With this week’s “invitation-only” launch of Google+, the search giant unleashed its latest attempt to stake a claim in the social networking space. But can Google successfully take on Facebook?
Critics point to Google’s underwhelming experiences with previous social networking applications, including Buzz and Orkut, as examples of the company’s inability to accurately assess market needs and respond effectively. But others point to Google’s deep pockets, previous successes in search and strengthening Android mobile platform as reason to believe the company can make an impact in the social media sector as well. Google+ also has the advantage of learning from Facebook’s shortcomings — for example, the new service allows users to be selective about which information is shared with different groups of followers.
“Just because it is Google doesn’t mean that [Google+] will have instantaneous success,” says Wharton marketing professor David Reibstein. He points to some of Google’s previous failures, including Google Wave, which was intended to take on Microsoft Outlook and instant messaging services by offering a mix between chat and email. Then there was Google Buzz, which was seen as an attempt to go after Twitter and Facebook. Reibstein says those misses came because Google did not fully understand “what all is involved in those businesses … basically, not understanding the customer well enough.”
Kartik Hosanagar, a Wharton professor of operations and information management feels differently. ”Google’s advantage is that it has a lot of cash and it can afford to build, learn, fail and restart,” he notes. “Clearly, Orkut and Buzz have not worked out as well as planned. But Google can afford to restart. More importantly, as a late entrant, Google+ has the advantage of learning from Facebook’s mistakes and delivering a product without those deficiencies.” Hosanagar says that the biggest user frustrations with Facebook have revolved around privacy concerns and contacts management. “Google+ is specifically focused on fixing these issues.”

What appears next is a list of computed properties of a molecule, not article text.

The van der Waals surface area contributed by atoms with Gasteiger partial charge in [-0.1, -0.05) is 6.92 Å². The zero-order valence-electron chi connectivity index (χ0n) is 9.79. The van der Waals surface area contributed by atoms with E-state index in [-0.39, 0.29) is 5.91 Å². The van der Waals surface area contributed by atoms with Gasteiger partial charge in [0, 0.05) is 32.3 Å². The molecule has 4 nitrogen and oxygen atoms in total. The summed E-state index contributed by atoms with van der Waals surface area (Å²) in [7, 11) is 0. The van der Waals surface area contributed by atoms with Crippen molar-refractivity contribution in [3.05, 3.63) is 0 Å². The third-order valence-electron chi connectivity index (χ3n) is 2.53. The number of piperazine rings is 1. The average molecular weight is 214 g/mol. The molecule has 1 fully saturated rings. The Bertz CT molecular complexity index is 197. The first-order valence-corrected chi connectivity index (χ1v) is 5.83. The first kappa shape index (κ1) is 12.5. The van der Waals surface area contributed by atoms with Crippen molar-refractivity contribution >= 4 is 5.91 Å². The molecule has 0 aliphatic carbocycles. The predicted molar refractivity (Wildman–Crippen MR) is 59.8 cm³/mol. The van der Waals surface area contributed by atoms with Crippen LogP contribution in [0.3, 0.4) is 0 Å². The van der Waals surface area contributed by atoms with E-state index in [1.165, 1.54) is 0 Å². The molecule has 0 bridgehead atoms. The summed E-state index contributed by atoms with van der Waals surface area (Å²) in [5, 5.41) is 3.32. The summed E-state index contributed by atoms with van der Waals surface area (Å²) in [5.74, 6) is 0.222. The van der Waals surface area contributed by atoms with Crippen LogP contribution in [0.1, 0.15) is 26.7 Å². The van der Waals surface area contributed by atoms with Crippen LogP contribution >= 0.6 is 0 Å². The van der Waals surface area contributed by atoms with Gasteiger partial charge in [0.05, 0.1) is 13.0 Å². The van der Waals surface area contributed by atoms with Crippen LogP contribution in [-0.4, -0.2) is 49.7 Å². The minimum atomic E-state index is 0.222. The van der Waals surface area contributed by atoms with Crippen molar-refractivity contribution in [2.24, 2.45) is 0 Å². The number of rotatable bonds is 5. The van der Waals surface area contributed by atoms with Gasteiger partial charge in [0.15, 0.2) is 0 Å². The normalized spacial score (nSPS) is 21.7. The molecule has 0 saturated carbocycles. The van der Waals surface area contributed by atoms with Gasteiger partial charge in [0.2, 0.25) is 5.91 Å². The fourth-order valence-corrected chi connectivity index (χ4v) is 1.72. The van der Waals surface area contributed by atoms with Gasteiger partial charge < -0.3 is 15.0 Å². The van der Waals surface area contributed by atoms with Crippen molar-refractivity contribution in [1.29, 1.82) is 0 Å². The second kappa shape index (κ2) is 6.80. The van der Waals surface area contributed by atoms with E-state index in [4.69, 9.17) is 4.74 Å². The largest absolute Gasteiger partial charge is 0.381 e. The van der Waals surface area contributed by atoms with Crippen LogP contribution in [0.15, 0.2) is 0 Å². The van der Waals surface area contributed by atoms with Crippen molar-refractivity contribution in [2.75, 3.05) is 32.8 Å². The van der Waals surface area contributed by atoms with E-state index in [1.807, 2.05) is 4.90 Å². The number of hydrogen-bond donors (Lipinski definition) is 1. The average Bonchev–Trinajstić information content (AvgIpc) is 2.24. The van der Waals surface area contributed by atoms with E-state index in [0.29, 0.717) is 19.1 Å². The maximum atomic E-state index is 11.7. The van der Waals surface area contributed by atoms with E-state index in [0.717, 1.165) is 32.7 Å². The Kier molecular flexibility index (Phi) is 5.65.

Features of Google+ include the ability to create groups or “circles” of contacts, such as circles for friends, family and acquaintances; users can choose what information and updates they share with each circle. In addition, Google+ offers video chat and group-texting applications, and allows users to instantly upload photos and videos from Android smartphones. The service also has a “+1” button that is similar to Facebook’s “Like” feature. (For more, CBS has compiled a roundup of Google+ reviews from across the web.)
But Google is moving forward cautiously with its latest effort. Vic Gundotra, a Google senior vice president, told the Wall Street Journal that “fundamentally we believe online sharing is broken.” He continued, “We’re not going to nail it on our first attempt, but we’ll work as long as it takes.”
According to Reibstein, Facebook “ought to be able to very easily respond” to the Google+ “circle” feature, if not others. “The question is how sustainable is any advantage coming out of Google+, which means something not easily replicable.” He adds that with its video chat capabilities, Google+ may deliver a strong challenge to Internet phone service Skype, a possibility also noted by Om Malik, founder and senior writer for technology trends site GigaOm.
“Google has to play to its strengths — that is, tap into its DNA of being an engineering-driven culture that can leverage its immense infrastructure,” Malik wrote. “It needs to look at Android and see if it can build a layer of services that get to the very essence of social experience: communication.” He predicts that Facebook is safe for now, arguing that “the only way to beat Facebook is through a thousand cuts.”
During a discussion on social media at last week’s Wharton Global Alumni Forum in San Francisco, panelists were asked why Google has had such difficulty in developing a social networking application with staying power. Panelist Ethan Beard, Facebook’s director of platform partnerships and former director of social media and head of new business development at Google, noted that the companies have two distinct cultures.
“There’s a fundamental difference [between Google and Facebook] in how the products are designed and in how the design process takes place,” Beard said. “Google is very academic…. Some of the greatest thinkers in computer science now work at Google. The design process … is focused on building a really cool back end that sifts through the data and pops out the result.”
On the other hand, Beard described Facebook as having more of a “hacker culture,” in the sense that “instead of working on the back end and throwing up any front end, we start with the designers and say, ‘What if a user saw this [on the front end]?’ and then ‘OK, that’s good, now go build the back end as fast as you can so we can start to play with it.’”
Cultural challenges aside, Hosanagar is optimistic about the prospects of Google+. “There’s nothing in Google’s DNA that prevents it from building a good social product,” says Hosanagar. “Given how big the social space is, and how much bigger it will be, Google is doing the right thing by trying for a third time.”
In the end, much depends on how many “+1s” Google+ gets from users. “Whether Google+ will stick will depend to some extent on the whims and fancies of unpredictable consumers,” Hosanagar notes. But Reibstein says the imponderables lie elsewhere: “I am not at all confident [Google] has a real feel for understanding what the marketplace needs.”